Responding to your other question - heterophenomenology is where you agree that other people's phenomenological reports must be explained, but you feel no commitment to the ontologies implied by taking the reports literally. In principle, I have no problem with that. People can be wrong. But I disagree with Dennett's specific eliminations, and especially want to show that they are not necessitated by physical ontology, because physical ontology can be different.

Replies from: Cyan, ciphergoth
comment by Cyan · 2009-10-20T13:42:40.070Z · LW(p) · GW(p)

unity of consciousness... [does] actually exist,

The point of my earlier comment about touching a hot plate (ETA: link) was that once you know that your brain is capable of that kind of fiddling, you ought to be convinced of the essential unreliability of all subjective experiences up to and including unity of consciousness. Like the temporal order of events during a burn, unity of consciousness may not be what it subjectively appears to be, so you don't get to take it as a premise.

Replies from: cousin_it, RobinZ
comment by cousin_it · 2009-10-22T11:36:38.967Z · LW(p) · GW(p)

So Mitchell's perception of colors as fundamental irreducible qualia could be a similar illusion. Intriguing possibility!

Replies from: Mitchell_Porter
comment by Mitchell_Porter · 2009-10-26T04:19:30.754Z · LW(p) · GW(p)

It's not just an intriguing possibility, it's really the only counterargument anyone has, given that no-one has actually produced a way to make color out of noncolor.

Replies from: SilasBarta, jimrandomh, wedrifid
comment by SilasBarta · 2009-10-26T14:06:33.312Z · LW(p) · GW(p)

In the sense that I think you mean, yes, you are correct: there exists at least one phenomenon that science has not explained in terms of reducing it to more fundamental phenomena.

Now, Mitchell_Porter: do you want me to go over why that shortcoming is an insufficient reason to play "monad of the gaps", or do you think you can connect the dots yourself?

In any case, I already showed you the research program that can attack this problem from a reductionist standpoint and what a solution would look like.

Replies from: Mitchell_Porter
comment by Mitchell_Porter · 2009-10-27T04:28:27.717Z · LW(p) · GW(p)

That research program reduces experience to computation. And in a brain that means atoms moving around. I have seen this position asserted in two forms. Color is atoms moving around in a certain way; or color is "how it feels" for atoms to move around in a certain way. The first is the sort of identity which I have been rejecting as outlandish - color is not motion, let alone collective motion.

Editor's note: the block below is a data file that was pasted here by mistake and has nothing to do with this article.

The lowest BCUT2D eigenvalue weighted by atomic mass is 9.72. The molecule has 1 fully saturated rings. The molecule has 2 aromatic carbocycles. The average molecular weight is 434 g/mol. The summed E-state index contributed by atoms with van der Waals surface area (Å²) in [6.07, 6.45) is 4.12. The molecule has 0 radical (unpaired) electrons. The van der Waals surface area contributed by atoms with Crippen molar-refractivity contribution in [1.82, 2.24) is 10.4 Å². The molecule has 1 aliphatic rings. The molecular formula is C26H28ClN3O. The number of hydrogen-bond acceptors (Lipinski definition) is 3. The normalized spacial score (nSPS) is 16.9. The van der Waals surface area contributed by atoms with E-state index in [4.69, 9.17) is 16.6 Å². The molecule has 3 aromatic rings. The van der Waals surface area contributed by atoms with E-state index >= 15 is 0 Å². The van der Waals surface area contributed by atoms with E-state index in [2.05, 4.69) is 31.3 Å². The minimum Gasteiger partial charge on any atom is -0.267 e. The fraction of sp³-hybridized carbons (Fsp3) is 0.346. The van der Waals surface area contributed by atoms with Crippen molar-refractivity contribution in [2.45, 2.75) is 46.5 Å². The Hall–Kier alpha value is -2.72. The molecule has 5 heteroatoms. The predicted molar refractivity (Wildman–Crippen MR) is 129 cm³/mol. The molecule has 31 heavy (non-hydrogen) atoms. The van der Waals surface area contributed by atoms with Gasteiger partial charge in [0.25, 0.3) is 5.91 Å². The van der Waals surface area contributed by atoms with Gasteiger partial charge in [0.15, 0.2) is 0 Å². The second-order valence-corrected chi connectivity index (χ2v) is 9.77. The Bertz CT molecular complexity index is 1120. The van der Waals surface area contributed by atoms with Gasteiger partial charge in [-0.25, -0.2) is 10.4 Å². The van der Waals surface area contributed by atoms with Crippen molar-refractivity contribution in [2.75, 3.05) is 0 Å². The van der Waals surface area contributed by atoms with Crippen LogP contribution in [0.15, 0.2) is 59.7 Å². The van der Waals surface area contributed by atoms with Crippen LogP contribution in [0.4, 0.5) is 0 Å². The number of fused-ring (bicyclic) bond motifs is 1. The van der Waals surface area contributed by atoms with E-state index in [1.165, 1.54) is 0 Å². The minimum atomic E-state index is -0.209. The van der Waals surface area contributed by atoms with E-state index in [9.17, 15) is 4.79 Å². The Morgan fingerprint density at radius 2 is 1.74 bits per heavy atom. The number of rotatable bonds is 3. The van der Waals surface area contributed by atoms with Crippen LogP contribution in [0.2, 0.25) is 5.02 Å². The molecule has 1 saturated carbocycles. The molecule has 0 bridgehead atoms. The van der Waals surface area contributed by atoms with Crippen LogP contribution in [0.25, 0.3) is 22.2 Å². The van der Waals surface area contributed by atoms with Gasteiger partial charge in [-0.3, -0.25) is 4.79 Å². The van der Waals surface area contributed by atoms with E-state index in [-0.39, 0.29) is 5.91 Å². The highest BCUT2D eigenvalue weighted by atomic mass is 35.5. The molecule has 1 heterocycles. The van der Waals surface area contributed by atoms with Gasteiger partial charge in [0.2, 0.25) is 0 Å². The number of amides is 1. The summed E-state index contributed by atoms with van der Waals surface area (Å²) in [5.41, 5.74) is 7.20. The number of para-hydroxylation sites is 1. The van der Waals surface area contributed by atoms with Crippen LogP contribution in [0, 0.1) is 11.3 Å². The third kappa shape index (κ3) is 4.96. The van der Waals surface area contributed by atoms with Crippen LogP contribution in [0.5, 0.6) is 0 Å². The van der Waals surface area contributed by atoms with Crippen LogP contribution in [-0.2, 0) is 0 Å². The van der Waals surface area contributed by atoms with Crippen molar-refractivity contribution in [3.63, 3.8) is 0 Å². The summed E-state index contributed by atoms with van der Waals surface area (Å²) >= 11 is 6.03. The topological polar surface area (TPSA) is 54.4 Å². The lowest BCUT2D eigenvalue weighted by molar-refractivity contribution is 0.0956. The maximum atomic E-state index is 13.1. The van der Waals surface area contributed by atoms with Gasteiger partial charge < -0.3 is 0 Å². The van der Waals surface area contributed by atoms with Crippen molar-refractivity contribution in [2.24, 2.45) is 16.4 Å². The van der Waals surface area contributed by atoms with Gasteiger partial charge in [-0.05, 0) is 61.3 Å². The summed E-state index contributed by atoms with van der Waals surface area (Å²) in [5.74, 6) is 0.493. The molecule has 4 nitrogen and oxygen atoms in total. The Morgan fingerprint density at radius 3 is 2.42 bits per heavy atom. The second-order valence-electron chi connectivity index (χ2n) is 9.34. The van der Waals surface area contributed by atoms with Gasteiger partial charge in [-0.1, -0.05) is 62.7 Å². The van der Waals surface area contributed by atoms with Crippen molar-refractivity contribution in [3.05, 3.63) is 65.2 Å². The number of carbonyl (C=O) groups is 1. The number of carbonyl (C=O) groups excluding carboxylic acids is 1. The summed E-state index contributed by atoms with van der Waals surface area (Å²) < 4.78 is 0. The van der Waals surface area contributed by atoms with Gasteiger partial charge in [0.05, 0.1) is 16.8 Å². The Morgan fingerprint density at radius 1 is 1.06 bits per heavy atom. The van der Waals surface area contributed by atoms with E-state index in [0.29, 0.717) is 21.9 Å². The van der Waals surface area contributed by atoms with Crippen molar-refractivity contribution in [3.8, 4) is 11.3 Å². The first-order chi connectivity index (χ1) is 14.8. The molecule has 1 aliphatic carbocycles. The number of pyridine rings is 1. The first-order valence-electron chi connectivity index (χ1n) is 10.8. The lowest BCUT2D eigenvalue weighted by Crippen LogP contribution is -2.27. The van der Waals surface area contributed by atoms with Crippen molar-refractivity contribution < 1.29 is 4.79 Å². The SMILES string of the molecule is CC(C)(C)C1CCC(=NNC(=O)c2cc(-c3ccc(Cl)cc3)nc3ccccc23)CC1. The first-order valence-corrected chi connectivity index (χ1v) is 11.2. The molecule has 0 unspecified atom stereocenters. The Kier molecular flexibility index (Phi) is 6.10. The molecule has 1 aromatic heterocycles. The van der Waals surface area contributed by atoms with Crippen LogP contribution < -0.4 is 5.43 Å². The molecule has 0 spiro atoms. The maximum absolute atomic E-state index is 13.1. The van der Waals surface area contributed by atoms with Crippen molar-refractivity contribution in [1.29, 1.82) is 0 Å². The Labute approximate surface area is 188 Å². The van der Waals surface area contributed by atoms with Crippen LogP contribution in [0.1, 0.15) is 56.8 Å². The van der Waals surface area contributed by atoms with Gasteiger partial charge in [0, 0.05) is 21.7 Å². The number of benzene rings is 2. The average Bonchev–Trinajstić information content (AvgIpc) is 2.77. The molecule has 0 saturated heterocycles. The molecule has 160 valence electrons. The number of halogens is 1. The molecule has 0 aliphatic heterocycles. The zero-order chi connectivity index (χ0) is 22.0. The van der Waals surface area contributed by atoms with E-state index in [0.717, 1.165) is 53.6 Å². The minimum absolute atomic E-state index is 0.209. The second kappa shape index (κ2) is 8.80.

The second possibly introduces a whole new sort of property to the physicalist vocabulary, "how X feels" where X is some physical event or condition. Where we go from here depends on how this property of feeling-like relates to the purely physical properties making up X. If "how X feels" is just another way of saying "X is the case", then we are back to the first approach. If feeling-like is a new and different sort of property, then we have property dualism - unless feeling-like is itself physically reduced, e.g. to another order of computation, in which case we are back to the first approach after all.

There is a gap and I'm putting a monad in it, yes; the monad is the place where consciousness actually happens. But we shouldn't overstate the difference between our views. In ordinary physical terms, this monad is supposed to be a big bunch of entangled biomolecules, nothing more; it's only when we go beyond making predictions, to asking what physical things actually are, that I insist upon this inversion of the usual approach, whereby (in effect) the physical state of the monad is going to be explained as an abstracted description of its actual, conscious state, rather than the other way around.

When I say "physics contains no color" or "color can't be reduced to physics", I'm talking about the physical ontology you get if you take the physical formalism literally. That ontology contains no color. But I'm not saying that actual color exists in some extra realm outside of physics; the expectation is that it will be there in a slightly modified physics (a monadologized physics), when that physics is properly understood.